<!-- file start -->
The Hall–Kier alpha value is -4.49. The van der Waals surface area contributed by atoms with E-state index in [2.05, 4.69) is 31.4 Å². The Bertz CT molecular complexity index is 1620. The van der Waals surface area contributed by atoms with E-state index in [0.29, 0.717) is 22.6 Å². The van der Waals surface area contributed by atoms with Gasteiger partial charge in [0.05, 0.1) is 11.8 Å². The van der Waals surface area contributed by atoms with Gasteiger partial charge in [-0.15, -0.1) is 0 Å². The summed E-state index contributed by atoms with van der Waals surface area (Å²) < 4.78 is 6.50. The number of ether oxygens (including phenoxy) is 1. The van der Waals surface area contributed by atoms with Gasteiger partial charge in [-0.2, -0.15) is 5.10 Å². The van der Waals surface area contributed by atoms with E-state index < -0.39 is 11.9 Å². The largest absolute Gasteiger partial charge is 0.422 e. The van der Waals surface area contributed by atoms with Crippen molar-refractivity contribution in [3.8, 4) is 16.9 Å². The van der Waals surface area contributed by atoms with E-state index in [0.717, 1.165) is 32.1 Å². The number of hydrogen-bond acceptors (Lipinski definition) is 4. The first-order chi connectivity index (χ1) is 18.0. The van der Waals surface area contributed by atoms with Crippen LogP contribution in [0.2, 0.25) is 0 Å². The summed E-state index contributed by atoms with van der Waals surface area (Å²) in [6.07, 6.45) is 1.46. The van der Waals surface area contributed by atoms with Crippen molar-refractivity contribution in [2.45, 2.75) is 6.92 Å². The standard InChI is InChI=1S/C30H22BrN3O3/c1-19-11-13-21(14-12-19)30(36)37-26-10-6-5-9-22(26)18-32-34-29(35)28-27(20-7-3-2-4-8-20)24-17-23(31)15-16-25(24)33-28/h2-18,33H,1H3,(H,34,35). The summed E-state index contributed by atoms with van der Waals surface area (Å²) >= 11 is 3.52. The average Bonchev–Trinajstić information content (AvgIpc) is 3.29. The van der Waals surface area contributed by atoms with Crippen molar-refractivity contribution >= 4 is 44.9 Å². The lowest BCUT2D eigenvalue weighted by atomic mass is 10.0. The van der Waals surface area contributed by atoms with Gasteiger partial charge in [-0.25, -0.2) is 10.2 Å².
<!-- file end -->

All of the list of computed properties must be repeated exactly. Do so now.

The Hall–Kier alpha value is -4.49. The van der Waals surface area contributed by atoms with E-state index in [2.05, 4.69) is 31.4 Å². The Bertz CT molecular complexity index is 1620. The van der Waals surface area contributed by atoms with E-state index in [0.29, 0.717) is 22.6 Å². The van der Waals surface area contributed by atoms with Gasteiger partial charge in [0.05, 0.1) is 11.8 Å². The van der Waals surface area contributed by atoms with Gasteiger partial charge in [-0.15, -0.1) is 0 Å². The summed E-state index contributed by atoms with van der Waals surface area (Å²) < 4.78 is 6.50. The number of ether oxygens (including phenoxy) is 1. The van der Waals surface area contributed by atoms with Gasteiger partial charge in [-0.2, -0.15) is 5.10 Å². The van der Waals surface area contributed by atoms with E-state index < -0.39 is 11.9 Å². The largest absolute Gasteiger partial charge is 0.422 e. The van der Waals surface area contributed by atoms with Crippen molar-refractivity contribution in [3.8, 4) is 16.9 Å². The van der Waals surface area contributed by atoms with E-state index in [0.717, 1.165) is 32.1 Å². The number of hydrogen-bond acceptors (Lipinski definition) is 4. The first-order chi connectivity index (χ1) is 18.0. The van der Waals surface area contributed by atoms with Crippen LogP contribution in [0.2, 0.25) is 0 Å². The summed E-state index contributed by atoms with van der Waals surface area (Å²) in [6.07, 6.45) is 1.46. The van der Waals surface area contributed by atoms with Crippen molar-refractivity contribution in [2.45, 2.75) is 6.92 Å². The standard InChI is InChI=1S/C30H22BrN3O3/c1-19-11-13-21(14-12-19)30(36)37-26-10-6-5-9-22(26)18-32-34-29(35)28-27(20-7-3-2-4-8-20)24-17-23(31)15-16-25(24)33-28/h2-18,33H,1H3,(H,34,35). The summed E-state index contributed by atoms with van der Waals surface area (Å²) >= 11 is 3.52. The average Bonchev–Trinajstić information content (AvgIpc) is 3.29. The van der Waals surface area contributed by atoms with Crippen molar-refractivity contribution >= 4 is 44.9 Å². The lowest BCUT2D eigenvalue weighted by atomic mass is 10.0. The van der Waals surface area contributed by atoms with Gasteiger partial charge in [-0.25, -0.2) is 10.2 Å².